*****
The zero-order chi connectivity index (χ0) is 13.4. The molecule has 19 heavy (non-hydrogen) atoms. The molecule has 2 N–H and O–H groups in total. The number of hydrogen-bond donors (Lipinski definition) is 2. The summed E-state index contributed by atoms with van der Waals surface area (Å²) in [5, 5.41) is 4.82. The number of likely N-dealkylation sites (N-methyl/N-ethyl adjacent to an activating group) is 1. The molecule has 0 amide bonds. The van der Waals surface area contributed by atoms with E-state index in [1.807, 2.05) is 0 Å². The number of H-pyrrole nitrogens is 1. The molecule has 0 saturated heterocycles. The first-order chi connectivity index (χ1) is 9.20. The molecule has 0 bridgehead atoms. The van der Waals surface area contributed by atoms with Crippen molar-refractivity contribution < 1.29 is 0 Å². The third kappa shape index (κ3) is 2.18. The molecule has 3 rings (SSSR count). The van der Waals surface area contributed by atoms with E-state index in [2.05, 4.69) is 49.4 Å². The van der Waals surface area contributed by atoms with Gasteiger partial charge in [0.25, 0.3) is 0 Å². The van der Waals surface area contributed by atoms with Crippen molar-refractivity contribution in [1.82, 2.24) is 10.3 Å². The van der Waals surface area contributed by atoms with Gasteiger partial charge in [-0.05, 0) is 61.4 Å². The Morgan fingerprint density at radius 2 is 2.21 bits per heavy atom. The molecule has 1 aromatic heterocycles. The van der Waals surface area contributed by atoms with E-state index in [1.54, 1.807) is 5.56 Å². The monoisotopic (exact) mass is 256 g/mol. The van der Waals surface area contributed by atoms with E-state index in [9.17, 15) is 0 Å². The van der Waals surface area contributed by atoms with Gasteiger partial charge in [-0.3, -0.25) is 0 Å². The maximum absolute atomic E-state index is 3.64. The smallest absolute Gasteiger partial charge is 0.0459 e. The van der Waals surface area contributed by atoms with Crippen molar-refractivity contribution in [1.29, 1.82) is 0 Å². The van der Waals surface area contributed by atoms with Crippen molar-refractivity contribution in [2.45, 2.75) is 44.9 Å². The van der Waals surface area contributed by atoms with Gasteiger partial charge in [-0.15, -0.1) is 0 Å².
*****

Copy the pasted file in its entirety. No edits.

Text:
The zero-order chi connectivity index (χ0) is 13.4. The molecule has 19 heavy (non-hydrogen) atoms. The molecule has 2 N–H and O–H groups in total. The number of hydrogen-bond donors (Lipinski definition) is 2. The summed E-state index contributed by atoms with van der Waals surface area (Å²) in [5, 5.41) is 4.82. The number of likely N-dealkylation sites (N-methyl/N-ethyl adjacent to an activating group) is 1. The molecule has 0 amide bonds. The van der Waals surface area contributed by atoms with E-state index in [1.807, 2.05) is 0 Å². The number of H-pyrrole nitrogens is 1. The molecule has 0 saturated heterocycles. The first-order chi connectivity index (χ1) is 9.20. The molecule has 0 bridgehead atoms. The van der Waals surface area contributed by atoms with Crippen molar-refractivity contribution < 1.29 is 0 Å². The third kappa shape index (κ3) is 2.18. The molecule has 3 rings (SSSR count). The van der Waals surface area contributed by atoms with E-state index in [2.05, 4.69) is 49.4 Å². The van der Waals surface area contributed by atoms with Gasteiger partial charge in [0.25, 0.3) is 0 Å². The van der Waals surface area contributed by atoms with Crippen molar-refractivity contribution in [1.82, 2.24) is 10.3 Å². The van der Waals surface area contributed by atoms with Gasteiger partial charge in [-0.05, 0) is 61.4 Å². The Morgan fingerprint density at radius 2 is 2.21 bits per heavy atom. The molecule has 1 aromatic heterocycles. The van der Waals surface area contributed by atoms with E-state index in [1.54, 1.807) is 5.56 Å². The monoisotopic (exact) mass is 256 g/mol. The van der Waals surface area contributed by atoms with E-state index in [9.17, 15) is 0 Å². The van der Waals surface area contributed by atoms with Gasteiger partial charge in [-0.3, -0.25) is 0 Å². The maximum absolute atomic E-state index is 3.64. The smallest absolute Gasteiger partial charge is 0.0459 e. The van der Waals surface area contributed by atoms with Crippen molar-refractivity contribution in [1.29, 1.82) is 0 Å². The van der Waals surface area contributed by atoms with Crippen molar-refractivity contribution in [2.45, 2.75) is 44.9 Å². The van der Waals surface area contributed by atoms with Gasteiger partial charge in [-0.15, -0.1) is 0 Å².